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How does the NYT Spelling Bee scoring work?

The New York Times Spelling Bee is a daily puzzle game where you make as many words as possible from a group of seven letters. There is one central letter that must appear in every word at least once, and the other six can be used as many times as desired, in any order. Here's how the scoring system works:

  • Four-letter words are worth one point each.
  • Words with five or more letters are worth their length in points. For example, a five-letter word is worth five points, a six-letter word is worth six points, etc.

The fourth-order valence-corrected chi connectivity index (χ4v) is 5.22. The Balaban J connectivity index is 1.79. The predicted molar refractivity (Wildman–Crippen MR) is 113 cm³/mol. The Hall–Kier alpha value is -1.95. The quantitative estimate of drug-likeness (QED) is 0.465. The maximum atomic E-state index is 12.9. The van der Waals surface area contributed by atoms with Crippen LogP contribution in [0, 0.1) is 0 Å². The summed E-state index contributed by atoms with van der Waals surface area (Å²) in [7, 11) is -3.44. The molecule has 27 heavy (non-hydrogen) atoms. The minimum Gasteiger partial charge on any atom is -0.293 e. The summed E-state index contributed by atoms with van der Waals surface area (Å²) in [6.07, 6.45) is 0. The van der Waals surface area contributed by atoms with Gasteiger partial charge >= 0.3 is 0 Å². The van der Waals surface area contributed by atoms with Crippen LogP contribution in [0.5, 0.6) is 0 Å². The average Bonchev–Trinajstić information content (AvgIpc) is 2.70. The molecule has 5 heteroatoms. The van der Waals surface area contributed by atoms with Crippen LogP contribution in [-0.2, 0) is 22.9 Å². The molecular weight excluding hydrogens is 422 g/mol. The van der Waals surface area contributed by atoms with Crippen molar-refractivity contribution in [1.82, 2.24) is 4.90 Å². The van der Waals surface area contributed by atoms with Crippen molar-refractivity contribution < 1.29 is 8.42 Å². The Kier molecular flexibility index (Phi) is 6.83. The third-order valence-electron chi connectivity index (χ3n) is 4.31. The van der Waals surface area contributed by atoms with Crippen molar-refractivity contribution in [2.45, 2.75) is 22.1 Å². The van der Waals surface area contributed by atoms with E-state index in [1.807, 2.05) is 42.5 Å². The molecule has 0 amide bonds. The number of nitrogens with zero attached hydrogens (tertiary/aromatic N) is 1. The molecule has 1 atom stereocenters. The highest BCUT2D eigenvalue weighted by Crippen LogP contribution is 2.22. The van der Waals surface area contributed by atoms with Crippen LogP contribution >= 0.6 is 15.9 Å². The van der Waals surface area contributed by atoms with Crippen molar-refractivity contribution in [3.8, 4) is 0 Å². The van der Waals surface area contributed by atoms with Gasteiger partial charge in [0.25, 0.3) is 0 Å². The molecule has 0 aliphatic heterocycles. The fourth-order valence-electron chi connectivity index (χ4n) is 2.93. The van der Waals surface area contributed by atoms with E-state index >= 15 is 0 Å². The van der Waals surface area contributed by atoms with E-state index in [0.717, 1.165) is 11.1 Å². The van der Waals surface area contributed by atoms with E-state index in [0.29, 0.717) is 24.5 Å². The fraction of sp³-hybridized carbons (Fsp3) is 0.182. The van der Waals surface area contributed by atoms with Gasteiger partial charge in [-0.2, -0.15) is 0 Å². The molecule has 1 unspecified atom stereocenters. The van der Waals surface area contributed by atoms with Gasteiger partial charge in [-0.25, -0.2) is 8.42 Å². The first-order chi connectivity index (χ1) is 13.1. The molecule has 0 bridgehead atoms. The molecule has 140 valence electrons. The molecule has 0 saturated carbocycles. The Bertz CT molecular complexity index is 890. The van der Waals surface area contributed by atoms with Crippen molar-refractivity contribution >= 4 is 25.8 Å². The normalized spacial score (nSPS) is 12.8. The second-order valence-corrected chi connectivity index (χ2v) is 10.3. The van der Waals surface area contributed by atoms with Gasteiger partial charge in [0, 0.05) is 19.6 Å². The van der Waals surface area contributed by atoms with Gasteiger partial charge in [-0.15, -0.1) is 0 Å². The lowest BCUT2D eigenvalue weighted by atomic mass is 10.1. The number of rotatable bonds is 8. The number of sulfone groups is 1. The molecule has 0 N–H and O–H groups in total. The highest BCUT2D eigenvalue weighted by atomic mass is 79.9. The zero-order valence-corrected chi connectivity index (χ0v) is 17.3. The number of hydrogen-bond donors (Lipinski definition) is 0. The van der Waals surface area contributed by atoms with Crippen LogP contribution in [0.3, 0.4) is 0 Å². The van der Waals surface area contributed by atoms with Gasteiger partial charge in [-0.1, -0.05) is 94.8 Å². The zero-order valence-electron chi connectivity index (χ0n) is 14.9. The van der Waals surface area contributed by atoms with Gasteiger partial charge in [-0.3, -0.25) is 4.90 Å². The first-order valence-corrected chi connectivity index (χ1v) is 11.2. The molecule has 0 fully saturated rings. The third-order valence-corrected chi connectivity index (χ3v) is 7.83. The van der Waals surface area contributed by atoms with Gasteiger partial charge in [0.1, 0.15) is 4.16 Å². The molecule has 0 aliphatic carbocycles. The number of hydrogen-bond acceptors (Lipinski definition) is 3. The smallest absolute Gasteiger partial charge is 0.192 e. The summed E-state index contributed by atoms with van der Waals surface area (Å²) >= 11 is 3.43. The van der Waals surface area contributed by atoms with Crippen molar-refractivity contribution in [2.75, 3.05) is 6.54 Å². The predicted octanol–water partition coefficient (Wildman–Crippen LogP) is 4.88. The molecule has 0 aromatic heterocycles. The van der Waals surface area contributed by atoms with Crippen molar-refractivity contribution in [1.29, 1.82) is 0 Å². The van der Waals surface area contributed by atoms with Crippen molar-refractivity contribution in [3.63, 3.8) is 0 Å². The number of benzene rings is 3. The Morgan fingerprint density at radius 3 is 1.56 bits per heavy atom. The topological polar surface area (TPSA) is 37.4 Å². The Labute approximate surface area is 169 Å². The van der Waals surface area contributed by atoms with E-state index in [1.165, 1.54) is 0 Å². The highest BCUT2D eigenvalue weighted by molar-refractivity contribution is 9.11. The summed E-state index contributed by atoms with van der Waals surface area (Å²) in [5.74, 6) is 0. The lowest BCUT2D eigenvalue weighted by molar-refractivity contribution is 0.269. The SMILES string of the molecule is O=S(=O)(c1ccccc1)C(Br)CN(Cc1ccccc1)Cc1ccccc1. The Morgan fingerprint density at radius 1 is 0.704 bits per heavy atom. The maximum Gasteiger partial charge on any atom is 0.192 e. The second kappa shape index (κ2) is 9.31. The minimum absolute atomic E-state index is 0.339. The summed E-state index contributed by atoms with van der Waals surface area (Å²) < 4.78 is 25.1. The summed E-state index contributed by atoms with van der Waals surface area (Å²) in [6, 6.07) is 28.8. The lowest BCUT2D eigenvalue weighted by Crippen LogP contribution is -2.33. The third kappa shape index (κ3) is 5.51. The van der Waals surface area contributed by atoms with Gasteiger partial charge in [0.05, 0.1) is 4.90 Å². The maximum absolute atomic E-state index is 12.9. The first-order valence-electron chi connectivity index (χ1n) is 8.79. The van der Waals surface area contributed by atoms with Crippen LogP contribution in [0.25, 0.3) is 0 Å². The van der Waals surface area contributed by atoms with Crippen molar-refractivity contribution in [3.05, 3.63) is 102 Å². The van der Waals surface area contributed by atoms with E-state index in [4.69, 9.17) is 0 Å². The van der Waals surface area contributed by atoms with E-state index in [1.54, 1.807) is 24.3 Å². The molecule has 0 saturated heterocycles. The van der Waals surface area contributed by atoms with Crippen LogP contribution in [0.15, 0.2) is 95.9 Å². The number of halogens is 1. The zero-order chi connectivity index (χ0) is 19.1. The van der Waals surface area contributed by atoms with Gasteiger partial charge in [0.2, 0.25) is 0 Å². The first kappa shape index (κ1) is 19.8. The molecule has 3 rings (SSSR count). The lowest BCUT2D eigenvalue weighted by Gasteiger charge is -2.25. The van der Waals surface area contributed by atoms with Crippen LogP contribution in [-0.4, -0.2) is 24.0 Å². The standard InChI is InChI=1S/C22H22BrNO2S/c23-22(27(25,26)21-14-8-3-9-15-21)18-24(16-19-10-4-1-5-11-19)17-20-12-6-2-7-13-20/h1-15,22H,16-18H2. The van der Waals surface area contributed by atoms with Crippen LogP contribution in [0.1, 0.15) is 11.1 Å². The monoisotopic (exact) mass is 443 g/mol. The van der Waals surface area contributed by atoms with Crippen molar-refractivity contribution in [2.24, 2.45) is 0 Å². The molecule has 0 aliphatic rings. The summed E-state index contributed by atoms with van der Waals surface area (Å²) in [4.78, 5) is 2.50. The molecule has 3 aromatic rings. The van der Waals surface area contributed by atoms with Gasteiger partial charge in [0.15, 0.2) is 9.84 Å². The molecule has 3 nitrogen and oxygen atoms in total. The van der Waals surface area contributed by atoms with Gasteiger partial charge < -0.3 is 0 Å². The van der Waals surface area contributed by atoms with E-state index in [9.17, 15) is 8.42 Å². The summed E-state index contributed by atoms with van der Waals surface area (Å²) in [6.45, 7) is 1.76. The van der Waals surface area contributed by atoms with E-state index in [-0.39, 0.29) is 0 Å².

• If you use all seven letters in a word, it's considered a "pangram" and is worth seven bonus points plus the word's length. So, a seven-letter word that uses all the letters would be worth 14 points.

It's also worth noting that Spelling Bee has a set of words that they have pre-determined to be valid for the day's puzzle. Even if you find a valid English word that meets the criteria, if it's not in their list for that day's puzzle, it won't count toward your score. The dictionary the official word list is based on is not public, but they generally exclude proper nouns, hyphenated words, and words that are obscure or offensive.

There are 10 levels of achievement in Spelling Bee, starting from "Beginner" (when you start the game) and ending at "Queen Bee" (when you find all the words for that day's puzzle). A full list of the levels and their requirements is available on this page.

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